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China’s Arctic Policy

Subhasish Writes: In recent decades, due to global warming, the Arctic region has witnessed the decline of the ice cover on the Arctic Ocean. This has opened up opportunities to commercially utilise the three Arctic maritime routes, exploit the natural resources of the region and transform global shipping patterns.

Subhasish Writes: In recent decades, due to global warming, the Arctic region has witnessed the decline of the ice cover on the Arctic Ocean. This has opened up opportunities to commercially utilise the three Arctic maritime routes, exploit the natural resources of the region and transform global shipping patterns.

China’s Arctic policy was elaborated upon by a White Paper released on 26 January 2018 by the State Council Information Office. It proclaimed China as “an active participant, builder and contributor in Arctic affairs who spared no efforts to contribute its wisdom to the development of the Arctic Ocean”. It also euphemistically describes China as a “Near Arctic State” since it is located ‘closest’ to the Arctic Circle. Hence, it concludes that changes in the Arctic have a direct impact on China’s climate, environment and marine sector.

Nong Kong of the Institute of China America Studies has analysed China’s Arctic Policy. An analysis of the White Paper is available at http://chinaus-icas.org/wp-content/uploads/2018/03/2018.03.06-China-Arctic-Report.pdf . As a follow up to this analysis, he has looked at the legal questions and practical challenges of China’s Arctic Policy in an article available at http://maritimeawarenessproject.org/wp-content/uploads/2018/03/analysis_hong_031618.pdf .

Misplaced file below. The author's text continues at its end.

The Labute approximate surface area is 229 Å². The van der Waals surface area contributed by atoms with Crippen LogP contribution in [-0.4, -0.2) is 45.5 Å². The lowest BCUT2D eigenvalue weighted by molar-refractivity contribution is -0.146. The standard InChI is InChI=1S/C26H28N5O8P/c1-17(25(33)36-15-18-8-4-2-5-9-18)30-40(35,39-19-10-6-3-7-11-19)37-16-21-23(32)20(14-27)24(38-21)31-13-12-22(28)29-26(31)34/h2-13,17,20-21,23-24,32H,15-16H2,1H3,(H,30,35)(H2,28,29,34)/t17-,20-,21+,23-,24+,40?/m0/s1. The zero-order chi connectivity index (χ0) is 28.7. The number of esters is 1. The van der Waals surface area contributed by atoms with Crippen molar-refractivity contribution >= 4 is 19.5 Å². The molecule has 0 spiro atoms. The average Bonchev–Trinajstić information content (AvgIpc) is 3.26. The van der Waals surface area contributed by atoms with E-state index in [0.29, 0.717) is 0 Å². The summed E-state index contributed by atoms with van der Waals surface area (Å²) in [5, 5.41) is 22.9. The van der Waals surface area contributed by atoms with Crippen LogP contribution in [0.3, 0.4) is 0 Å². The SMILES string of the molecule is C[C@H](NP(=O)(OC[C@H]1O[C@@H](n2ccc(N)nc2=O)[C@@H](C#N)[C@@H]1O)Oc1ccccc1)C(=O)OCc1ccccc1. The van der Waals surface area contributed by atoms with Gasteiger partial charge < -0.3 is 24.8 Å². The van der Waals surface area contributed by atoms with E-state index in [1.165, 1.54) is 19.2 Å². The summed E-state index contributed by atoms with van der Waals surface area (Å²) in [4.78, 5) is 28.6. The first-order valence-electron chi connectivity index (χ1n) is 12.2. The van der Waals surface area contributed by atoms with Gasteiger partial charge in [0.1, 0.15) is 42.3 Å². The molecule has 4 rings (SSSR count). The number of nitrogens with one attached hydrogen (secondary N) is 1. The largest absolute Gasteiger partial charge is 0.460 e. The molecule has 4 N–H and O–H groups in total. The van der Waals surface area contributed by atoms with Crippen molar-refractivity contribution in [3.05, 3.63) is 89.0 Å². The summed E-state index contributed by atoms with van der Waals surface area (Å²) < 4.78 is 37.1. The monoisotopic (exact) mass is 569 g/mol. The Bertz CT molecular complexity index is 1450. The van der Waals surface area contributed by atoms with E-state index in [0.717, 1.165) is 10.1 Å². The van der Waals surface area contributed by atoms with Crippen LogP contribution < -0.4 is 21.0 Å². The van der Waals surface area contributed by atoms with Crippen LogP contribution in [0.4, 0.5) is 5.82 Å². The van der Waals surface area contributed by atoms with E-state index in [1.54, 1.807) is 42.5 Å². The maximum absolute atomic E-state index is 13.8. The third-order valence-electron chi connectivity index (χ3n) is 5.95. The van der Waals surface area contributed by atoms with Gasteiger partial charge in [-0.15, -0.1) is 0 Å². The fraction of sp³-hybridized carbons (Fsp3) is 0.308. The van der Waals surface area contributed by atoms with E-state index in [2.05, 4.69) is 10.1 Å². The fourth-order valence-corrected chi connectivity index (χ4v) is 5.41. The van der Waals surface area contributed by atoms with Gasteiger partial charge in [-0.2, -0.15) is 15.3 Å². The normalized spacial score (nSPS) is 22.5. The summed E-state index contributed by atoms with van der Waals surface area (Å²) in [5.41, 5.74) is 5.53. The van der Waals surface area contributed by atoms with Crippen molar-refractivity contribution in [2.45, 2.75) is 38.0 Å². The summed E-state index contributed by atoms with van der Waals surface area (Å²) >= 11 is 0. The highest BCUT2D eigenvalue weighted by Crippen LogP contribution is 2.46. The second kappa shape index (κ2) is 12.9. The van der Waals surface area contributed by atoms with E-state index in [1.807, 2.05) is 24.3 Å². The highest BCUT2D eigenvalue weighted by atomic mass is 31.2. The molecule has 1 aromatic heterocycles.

One of the issues raised in the analysis is the legal status of the Arctic shipping routes. For China and other non-Arctic states, their position on the legal status of the Northwest Passage and the Northern Sea Route is a fundamental question. Sooner or later, these non-Arctic states will have to adopt a clear position on whether these two passages enjoy the status of international waters for navigation, as the United States and the EU hold, or whether they are internal waters, as Canada and Russia insist. The analysis contends that the Chinese White Paper avoids commuting on this issue. The White Paper declares that “China maintains that the management of the Arctic shipping routes should be conducted in accordance with treaties including the UNCLOS and general international law and that the freedom of navigation enjoyed by all countries in accordance with the law and their rights to use the Arctic shipping routes should be ensured. China maintains that disputes over the Arctic shipping routes should be properly settled in accordance with international law”.

Another legal issue brought out in the analysis are the competing claims of the Arctic countries for rights under UNCLOS especially with regard to extension of the continental shelf. In the Arctic Ocean, it is estimated that 88 percent of the seabed would be subject to coastal state control if all the claims were to be accepted as presented.

As the melting of Arctic ice heralds potential benefits, territorial sovereignty disputes in the region have begun to surface. There are currently five main territorial disputes.

Apart from legal challenges, economic value is another key factor to bear in mind for future commercial shipping through the Arctic. Operating vessels year-round in the Arctic does not yet make economic sense.

Finally, there are environmental concerns of damage to the fragile Arctic marine environment and introduction of invasive marine species through shipping.

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